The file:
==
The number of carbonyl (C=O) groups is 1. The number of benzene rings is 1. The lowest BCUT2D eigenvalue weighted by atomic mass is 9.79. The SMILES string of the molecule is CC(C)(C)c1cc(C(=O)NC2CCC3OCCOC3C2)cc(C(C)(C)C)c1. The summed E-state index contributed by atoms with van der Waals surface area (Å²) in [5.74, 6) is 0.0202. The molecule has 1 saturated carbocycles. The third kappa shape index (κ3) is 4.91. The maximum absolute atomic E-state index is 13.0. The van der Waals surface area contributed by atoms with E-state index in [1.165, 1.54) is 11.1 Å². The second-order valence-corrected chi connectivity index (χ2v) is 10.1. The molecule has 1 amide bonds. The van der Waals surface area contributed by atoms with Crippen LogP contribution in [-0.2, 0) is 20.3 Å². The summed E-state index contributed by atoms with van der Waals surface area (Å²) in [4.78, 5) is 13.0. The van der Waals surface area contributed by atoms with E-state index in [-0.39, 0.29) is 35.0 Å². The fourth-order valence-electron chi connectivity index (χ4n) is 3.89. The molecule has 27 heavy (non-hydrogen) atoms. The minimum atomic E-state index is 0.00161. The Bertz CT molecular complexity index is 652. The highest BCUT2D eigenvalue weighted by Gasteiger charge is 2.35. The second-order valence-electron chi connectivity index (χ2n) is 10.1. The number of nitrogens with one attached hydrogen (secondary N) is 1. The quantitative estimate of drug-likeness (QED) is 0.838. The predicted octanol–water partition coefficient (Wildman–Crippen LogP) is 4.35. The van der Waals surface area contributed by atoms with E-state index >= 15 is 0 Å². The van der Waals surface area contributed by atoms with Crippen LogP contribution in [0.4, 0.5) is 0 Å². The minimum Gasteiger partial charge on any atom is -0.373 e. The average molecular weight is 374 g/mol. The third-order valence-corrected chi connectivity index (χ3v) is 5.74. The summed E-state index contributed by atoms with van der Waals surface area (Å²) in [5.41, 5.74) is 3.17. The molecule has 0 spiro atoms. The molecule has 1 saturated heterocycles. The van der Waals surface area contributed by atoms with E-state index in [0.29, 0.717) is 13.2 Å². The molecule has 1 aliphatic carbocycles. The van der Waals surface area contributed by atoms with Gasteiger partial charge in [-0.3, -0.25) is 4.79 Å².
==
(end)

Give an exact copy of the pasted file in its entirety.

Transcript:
The number of carbonyl (C=O) groups is 1. The number of benzene rings is 1. The lowest BCUT2D eigenvalue weighted by atomic mass is 9.79. The SMILES string of the molecule is CC(C)(C)c1cc(C(=O)NC2CCC3OCCOC3C2)cc(C(C)(C)C)c1. The summed E-state index contributed by atoms with van der Waals surface area (Å²) in [5.74, 6) is 0.0202. The molecule has 1 saturated carbocycles. The third kappa shape index (κ3) is 4.91. The maximum absolute atomic E-state index is 13.0. The van der Waals surface area contributed by atoms with E-state index in [1.165, 1.54) is 11.1 Å². The second-order valence-corrected chi connectivity index (χ2v) is 10.1. The molecule has 1 amide bonds. The van der Waals surface area contributed by atoms with Crippen LogP contribution in [-0.2, 0) is 20.3 Å². The summed E-state index contributed by atoms with van der Waals surface area (Å²) in [4.78, 5) is 13.0. The van der Waals surface area contributed by atoms with E-state index in [-0.39, 0.29) is 35.0 Å². The fourth-order valence-electron chi connectivity index (χ4n) is 3.89. The molecule has 27 heavy (non-hydrogen) atoms. The minimum atomic E-state index is 0.00161. The Bertz CT molecular complexity index is 652. The highest BCUT2D eigenvalue weighted by Gasteiger charge is 2.35. The second-order valence-electron chi connectivity index (χ2n) is 10.1. The number of nitrogens with one attached hydrogen (secondary N) is 1. The quantitative estimate of drug-likeness (QED) is 0.838. The predicted octanol–water partition coefficient (Wildman–Crippen LogP) is 4.35. The van der Waals surface area contributed by atoms with E-state index >= 15 is 0 Å². The van der Waals surface area contributed by atoms with Crippen LogP contribution in [0.4, 0.5) is 0 Å². The minimum Gasteiger partial charge on any atom is -0.373 e. The average molecular weight is 374 g/mol. The third-order valence-corrected chi connectivity index (χ3v) is 5.74. The summed E-state index contributed by atoms with van der Waals surface area (Å²) in [5.41, 5.74) is 3.17. The molecule has 0 spiro atoms. The molecule has 1 saturated heterocycles. The van der Waals surface area contributed by atoms with E-state index in [0.29, 0.717) is 13.2 Å². The molecule has 1 aliphatic carbocycles. The van der Waals surface area contributed by atoms with Gasteiger partial charge in [-0.3, -0.25) is 4.79 Å².